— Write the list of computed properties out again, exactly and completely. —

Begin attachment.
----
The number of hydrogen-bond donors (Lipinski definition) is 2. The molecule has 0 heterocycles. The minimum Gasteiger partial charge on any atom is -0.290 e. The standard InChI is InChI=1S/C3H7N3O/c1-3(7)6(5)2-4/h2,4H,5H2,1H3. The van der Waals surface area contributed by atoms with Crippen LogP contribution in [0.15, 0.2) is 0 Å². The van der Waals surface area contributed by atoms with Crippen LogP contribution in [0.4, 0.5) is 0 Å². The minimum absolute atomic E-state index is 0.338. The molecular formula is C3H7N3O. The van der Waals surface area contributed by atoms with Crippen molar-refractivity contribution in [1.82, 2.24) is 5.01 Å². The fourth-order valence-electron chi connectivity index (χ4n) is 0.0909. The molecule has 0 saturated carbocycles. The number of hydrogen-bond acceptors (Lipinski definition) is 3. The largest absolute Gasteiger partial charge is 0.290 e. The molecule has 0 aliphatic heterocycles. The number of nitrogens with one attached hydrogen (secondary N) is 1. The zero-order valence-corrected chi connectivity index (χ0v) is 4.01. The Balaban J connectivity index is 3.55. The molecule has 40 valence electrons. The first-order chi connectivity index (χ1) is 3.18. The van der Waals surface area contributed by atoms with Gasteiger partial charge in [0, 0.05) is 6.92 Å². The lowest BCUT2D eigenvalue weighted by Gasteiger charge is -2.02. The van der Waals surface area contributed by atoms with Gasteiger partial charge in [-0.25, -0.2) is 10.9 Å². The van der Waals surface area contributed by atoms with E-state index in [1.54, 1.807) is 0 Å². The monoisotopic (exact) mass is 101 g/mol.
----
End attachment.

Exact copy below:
The number of hydrogen-bond donors (Lipinski definition) is 2. The molecule has 0 heterocycles. The minimum Gasteiger partial charge on any atom is -0.290 e. The standard InChI is InChI=1S/C3H7N3O/c1-3(7)6(5)2-4/h2,4H,5H2,1H3. The van der Waals surface area contributed by atoms with Crippen LogP contribution in [0.15, 0.2) is 0 Å². The van der Waals surface area contributed by atoms with Crippen LogP contribution in [0.4, 0.5) is 0 Å². The minimum absolute atomic E-state index is 0.338. The molecular formula is C3H7N3O. The van der Waals surface area contributed by atoms with Crippen molar-refractivity contribution in [1.82, 2.24) is 5.01 Å². The fourth-order valence-electron chi connectivity index (χ4n) is 0.0909. The molecule has 0 saturated carbocycles. The number of hydrogen-bond acceptors (Lipinski definition) is 3. The largest absolute Gasteiger partial charge is 0.290 e. The molecule has 0 aliphatic heterocycles. The number of nitrogens with one attached hydrogen (secondary N) is 1. The zero-order valence-corrected chi connectivity index (χ0v) is 4.01. The Balaban J connectivity index is 3.55. The molecule has 40 valence electrons. The first-order chi connectivity index (χ1) is 3.18. The van der Waals surface area contributed by atoms with Gasteiger partial charge in [0, 0.05) is 6.92 Å². The lowest BCUT2D eigenvalue weighted by Gasteiger charge is -2.02. The van der Waals surface area contributed by atoms with Gasteiger partial charge in [-0.25, -0.2) is 10.9 Å². The van der Waals surface area contributed by atoms with E-state index in [1.54, 1.807) is 0 Å². The monoisotopic (exact) mass is 101 g/mol.